Many unions in the United States have for several years engaged in what is known as pattern bargaining. In this article, we show that pattern bargaining is preferred by a union to both simultaneous industry-wide negotiations and sequential negotiations without a pattern. Allowing for interfirm productivity differentials within an industry, we show that for small differentials, the union most prefers a pattern in wages, but for a sufficiently wide differential, the union prefers a pattern in labor costs. Finally, we demonstrate that pattern bargaining can be a significant entry deterrent. This provides an explanation for why incumbent firms in an industry may support the use of pattern bargaining in labor negotiations. Copyright 2004 by the Economics Department Of The University Of Pennsylvania And Osaka University Institute Of Social And Economic Research Association.
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Volume (Year): 45 (2004)
Issue (Month): 1 (02)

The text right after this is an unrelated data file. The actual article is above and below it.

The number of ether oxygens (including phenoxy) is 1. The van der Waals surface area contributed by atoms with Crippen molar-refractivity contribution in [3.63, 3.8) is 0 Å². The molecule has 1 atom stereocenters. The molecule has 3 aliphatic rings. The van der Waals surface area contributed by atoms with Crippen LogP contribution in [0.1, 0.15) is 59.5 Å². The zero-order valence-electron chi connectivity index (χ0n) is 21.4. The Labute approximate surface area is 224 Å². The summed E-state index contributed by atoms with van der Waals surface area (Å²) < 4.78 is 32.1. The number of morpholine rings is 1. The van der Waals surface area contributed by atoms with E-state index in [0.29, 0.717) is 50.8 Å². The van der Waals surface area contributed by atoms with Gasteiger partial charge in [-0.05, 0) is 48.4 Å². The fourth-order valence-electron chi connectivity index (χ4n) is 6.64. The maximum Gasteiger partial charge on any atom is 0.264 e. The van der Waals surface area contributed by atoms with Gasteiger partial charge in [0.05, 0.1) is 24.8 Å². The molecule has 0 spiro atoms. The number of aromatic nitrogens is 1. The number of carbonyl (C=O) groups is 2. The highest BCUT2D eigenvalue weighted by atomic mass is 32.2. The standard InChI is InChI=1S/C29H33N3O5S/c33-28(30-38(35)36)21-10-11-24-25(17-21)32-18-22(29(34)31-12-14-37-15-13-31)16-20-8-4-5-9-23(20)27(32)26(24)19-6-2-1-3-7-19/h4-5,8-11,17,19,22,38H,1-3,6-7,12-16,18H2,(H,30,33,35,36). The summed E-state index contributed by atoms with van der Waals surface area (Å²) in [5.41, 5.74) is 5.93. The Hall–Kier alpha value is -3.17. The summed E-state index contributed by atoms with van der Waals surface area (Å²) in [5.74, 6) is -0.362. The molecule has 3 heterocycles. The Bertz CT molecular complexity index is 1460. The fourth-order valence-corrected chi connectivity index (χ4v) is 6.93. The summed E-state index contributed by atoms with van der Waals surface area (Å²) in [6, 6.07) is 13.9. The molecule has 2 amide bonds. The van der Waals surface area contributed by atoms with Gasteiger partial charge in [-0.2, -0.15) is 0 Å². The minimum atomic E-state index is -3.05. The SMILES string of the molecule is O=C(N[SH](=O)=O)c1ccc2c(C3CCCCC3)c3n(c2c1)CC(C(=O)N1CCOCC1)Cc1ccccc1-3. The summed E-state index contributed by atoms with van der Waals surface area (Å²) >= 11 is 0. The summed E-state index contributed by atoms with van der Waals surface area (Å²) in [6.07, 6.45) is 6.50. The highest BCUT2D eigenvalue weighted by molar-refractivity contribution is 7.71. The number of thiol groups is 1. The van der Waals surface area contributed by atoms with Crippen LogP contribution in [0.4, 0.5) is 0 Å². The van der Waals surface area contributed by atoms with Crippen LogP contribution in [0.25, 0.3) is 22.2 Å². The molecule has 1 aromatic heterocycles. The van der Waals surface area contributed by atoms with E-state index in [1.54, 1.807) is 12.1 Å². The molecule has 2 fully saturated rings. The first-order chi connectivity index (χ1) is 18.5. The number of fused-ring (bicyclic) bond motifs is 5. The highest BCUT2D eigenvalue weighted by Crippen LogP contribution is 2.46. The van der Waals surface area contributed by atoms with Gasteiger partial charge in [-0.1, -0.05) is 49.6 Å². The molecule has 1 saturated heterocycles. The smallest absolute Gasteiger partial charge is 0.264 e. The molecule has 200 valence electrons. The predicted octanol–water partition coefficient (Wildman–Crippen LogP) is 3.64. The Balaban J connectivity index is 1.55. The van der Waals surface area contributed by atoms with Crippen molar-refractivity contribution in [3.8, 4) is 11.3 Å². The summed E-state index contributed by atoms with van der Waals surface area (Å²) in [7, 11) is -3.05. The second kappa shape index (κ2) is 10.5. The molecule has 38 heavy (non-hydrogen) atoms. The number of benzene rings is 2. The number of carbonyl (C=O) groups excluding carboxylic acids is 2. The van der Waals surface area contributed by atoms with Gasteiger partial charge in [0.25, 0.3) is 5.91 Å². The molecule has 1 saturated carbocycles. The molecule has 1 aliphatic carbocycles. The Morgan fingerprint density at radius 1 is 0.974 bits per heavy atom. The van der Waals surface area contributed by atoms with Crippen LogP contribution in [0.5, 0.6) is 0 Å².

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- Horn, H. & Wolinsky, A., 1988.
"Bilateral Monopolies And Incentives For Merger,"
410, Stockholm - International Economic Studies.
- Daniel Diermeier & Roger B. Myerson, 1994. "Bargaining," Discussion Papers 1089, Northwestern University, Center for Mathematical Studies in Economics and Management Science.
- Ariel Rubinstein, 2010.
"Perfect Equilibrium in a Bargaining Model,"
Levine's Working Paper Archive
661465000000000387, David K. Levine.
- Kathryn J. Ready, 1990. "Is pattern bargaining dead?," Industrial and Labor Relations Review, ILR Review, Cornell University, ILR School, vol. 43(2), pages 272-279, January.
- Dobson, Paul W., 1994. "Multifirm unions and the incentive to adopt pattern bargaining in oligopoly," European Economic Review, Elsevier, vol. 38(1), pages 87-100, January.
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